By Ross Kay
Licensed to Trade Practitioners (LTTP) have operated their real estate practices with more regard to provincial trading legislation or adherence to rules and regulations attached to memberships in organized real estate, than to contract law.
The consumer, not knowing how the co-operative listing service infrastructure was designed and operates, has been at the mercy of the industry. When provincial regulators state that unless the placement of a For Sale sign is specifically addressed and required in writing as part of a listing agreement, that in fact there is no regulatory compliance required on this most basic of listing agreement services, the consumer really has been left on their own.
The Bhasin v. Hrynew decision by the Supreme Court of Canada has changed forever how real estate service contracts will be reviewed by the courts. Certainly when a Code of Ethics, like the one required to access the trademarks licensed by CREA, contains requirements that prevent good faith and honest interactions between both parties to the contract, as now required through the ruling in Bhasin v. Hrynew, real estate sales as you know has changed forever.
While the Supreme Court left the regulation of fiduciary duties to the provincial regulator, the duties of good faith and honesty have now been added to every Listing and Buyer Representation Agreement, as well removing “remaining silent” as being a proactive solution to mislead the consumer.
For decades LTTPs have obtained a license and, without ever selling a home, have been able to hold themselves out as offering services similar to the most professional and experienced LTTPs in their communities. LTTPs who lack any formal education, training or expertise in services such as real estate marketing, advertising, online SEO, negotiation or even appraisal have been allowed to mislead the consumer by remaining silent on what services they will provide and if they are even qualified to provide them.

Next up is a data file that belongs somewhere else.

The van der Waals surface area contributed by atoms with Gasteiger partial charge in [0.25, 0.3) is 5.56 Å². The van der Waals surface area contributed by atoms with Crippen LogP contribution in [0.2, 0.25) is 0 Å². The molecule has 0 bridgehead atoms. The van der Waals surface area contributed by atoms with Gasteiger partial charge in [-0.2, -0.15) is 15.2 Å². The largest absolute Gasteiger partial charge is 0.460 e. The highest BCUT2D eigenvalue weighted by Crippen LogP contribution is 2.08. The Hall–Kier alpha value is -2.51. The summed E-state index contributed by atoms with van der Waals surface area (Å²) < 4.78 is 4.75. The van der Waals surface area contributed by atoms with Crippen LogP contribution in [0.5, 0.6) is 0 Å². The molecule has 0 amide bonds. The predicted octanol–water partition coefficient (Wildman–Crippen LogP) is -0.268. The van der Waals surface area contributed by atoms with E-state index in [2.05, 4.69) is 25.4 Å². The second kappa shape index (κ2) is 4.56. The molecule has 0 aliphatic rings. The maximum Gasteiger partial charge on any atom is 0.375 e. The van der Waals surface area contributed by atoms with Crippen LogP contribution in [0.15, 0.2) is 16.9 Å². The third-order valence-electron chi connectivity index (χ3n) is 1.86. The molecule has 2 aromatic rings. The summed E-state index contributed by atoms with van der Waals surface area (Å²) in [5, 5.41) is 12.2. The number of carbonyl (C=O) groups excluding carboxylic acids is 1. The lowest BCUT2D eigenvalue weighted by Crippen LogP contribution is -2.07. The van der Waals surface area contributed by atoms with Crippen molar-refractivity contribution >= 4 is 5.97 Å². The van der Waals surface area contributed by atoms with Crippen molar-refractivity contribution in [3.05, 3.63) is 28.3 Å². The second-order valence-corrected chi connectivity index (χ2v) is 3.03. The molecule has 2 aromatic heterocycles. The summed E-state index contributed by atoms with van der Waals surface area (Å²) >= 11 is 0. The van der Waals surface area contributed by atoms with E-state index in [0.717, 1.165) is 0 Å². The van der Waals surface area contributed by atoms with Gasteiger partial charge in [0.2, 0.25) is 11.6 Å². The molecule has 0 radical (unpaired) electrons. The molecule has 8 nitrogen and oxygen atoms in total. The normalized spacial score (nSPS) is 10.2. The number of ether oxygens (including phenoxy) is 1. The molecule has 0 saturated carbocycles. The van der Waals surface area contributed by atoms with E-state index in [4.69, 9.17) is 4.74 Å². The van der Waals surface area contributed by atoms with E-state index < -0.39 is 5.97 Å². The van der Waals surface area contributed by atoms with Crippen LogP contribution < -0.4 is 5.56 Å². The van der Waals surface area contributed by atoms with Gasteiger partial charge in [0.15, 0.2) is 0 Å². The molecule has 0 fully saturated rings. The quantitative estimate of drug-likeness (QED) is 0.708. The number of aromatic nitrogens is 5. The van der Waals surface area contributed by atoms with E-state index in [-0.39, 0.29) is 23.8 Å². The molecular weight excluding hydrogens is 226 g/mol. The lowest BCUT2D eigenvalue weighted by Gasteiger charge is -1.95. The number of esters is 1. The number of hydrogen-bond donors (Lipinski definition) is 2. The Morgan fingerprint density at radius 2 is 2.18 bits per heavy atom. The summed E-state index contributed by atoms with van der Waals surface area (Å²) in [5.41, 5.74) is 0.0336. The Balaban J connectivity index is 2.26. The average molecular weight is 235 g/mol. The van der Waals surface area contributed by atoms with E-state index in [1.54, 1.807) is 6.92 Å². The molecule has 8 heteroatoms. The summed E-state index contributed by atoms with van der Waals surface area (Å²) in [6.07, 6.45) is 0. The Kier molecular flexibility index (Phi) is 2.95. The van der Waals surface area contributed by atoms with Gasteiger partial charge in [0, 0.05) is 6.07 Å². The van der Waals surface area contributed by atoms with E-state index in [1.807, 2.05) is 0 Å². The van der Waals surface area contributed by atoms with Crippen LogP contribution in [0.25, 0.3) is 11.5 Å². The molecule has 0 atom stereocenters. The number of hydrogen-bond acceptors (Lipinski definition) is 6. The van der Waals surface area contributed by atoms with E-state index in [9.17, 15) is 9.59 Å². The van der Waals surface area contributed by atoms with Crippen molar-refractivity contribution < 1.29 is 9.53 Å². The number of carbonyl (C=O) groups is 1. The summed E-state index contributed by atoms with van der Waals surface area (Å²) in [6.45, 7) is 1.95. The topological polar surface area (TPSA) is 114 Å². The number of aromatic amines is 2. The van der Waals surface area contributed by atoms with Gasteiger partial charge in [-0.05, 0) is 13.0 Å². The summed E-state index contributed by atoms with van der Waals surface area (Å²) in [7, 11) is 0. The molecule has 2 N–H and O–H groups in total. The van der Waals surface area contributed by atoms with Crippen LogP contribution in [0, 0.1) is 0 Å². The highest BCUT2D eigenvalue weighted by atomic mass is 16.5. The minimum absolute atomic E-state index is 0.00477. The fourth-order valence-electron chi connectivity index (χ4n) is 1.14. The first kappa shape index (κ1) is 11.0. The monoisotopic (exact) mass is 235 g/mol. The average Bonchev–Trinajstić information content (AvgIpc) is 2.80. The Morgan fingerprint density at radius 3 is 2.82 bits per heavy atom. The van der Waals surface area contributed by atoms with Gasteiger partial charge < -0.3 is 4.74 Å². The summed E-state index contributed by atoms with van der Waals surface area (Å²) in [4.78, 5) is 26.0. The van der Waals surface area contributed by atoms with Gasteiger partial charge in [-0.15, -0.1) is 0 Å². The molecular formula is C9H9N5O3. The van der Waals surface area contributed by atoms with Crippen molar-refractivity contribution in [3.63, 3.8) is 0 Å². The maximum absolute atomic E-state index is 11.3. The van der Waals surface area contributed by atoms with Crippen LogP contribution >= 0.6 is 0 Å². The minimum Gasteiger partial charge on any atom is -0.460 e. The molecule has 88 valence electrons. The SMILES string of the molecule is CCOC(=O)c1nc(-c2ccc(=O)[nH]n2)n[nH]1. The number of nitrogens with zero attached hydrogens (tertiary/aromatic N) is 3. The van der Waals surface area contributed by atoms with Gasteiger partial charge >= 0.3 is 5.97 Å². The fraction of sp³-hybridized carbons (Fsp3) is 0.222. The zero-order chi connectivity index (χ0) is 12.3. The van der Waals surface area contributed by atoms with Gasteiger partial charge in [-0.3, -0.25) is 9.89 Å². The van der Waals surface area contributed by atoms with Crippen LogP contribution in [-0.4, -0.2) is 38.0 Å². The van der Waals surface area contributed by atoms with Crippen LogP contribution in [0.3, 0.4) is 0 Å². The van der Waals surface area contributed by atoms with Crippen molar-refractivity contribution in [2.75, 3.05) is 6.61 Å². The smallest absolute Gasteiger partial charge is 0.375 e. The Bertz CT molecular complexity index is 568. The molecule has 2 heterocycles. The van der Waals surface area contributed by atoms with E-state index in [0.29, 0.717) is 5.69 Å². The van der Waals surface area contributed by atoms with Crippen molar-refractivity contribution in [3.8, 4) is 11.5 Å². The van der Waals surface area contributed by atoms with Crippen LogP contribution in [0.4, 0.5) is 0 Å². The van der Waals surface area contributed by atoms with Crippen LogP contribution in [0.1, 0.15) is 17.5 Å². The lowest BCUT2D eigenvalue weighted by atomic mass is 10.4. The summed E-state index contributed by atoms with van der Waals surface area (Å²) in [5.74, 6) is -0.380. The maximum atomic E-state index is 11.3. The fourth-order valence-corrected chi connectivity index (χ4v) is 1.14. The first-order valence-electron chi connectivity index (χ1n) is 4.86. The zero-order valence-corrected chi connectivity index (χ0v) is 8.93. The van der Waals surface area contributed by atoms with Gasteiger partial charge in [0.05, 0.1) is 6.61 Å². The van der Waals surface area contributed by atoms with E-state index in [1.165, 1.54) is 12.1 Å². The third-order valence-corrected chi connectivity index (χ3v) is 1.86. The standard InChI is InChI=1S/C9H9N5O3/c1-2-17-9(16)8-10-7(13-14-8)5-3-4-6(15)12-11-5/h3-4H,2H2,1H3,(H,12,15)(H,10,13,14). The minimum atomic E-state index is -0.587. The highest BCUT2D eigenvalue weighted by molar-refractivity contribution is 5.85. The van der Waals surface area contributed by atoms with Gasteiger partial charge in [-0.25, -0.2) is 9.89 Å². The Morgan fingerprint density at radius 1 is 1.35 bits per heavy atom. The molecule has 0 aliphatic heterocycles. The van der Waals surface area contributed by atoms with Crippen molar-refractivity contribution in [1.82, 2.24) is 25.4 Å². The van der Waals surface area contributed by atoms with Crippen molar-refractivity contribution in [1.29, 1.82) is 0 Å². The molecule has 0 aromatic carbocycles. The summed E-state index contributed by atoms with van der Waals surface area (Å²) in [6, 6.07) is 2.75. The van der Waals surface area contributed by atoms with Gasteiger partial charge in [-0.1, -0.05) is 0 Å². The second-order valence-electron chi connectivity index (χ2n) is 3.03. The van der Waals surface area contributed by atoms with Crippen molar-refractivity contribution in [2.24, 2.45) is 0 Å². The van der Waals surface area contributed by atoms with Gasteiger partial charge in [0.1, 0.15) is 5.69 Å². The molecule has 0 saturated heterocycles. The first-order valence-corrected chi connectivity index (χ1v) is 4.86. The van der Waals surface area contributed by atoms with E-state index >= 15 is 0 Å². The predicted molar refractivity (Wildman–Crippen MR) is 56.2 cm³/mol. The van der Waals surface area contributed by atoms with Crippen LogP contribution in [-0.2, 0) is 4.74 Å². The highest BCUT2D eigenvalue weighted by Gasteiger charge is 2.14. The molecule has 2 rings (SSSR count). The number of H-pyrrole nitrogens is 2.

Bhasin v. Hrynew changes all that at the moment a contract is entered into where services are to be provided. Those services must be rendered in good faith and in an honest manner. Clearly if you lack the competence in delivering those services you are now in a heap of trouble.
This brings us back to that simple For Sale sign and minimum requirements expected in the performance of real estate services. While provincial trading legislation may divorce itself from protecting the consumer, many of the common practices of the industry and the infrastructure that supports it probably open up LTTPs to risk exposure through this new interpretation of contract law. Finally the educated consumer has rights, rights that most LTTPs should take seriously.
At the very least, as consumers become more engaged and educated about what is and is not allowed during service agreement negotiations or during those contracts’ fulfillment, brokerages assume a higher degree of risk exposure. They assume those services are being completed in a manner representative of the terms implied at the time the contracts were signed. Clearly when damages can be independently determined by a court and not as a result of a regulatory fine, changes to errors and omissions insurance policies and coverage is in order.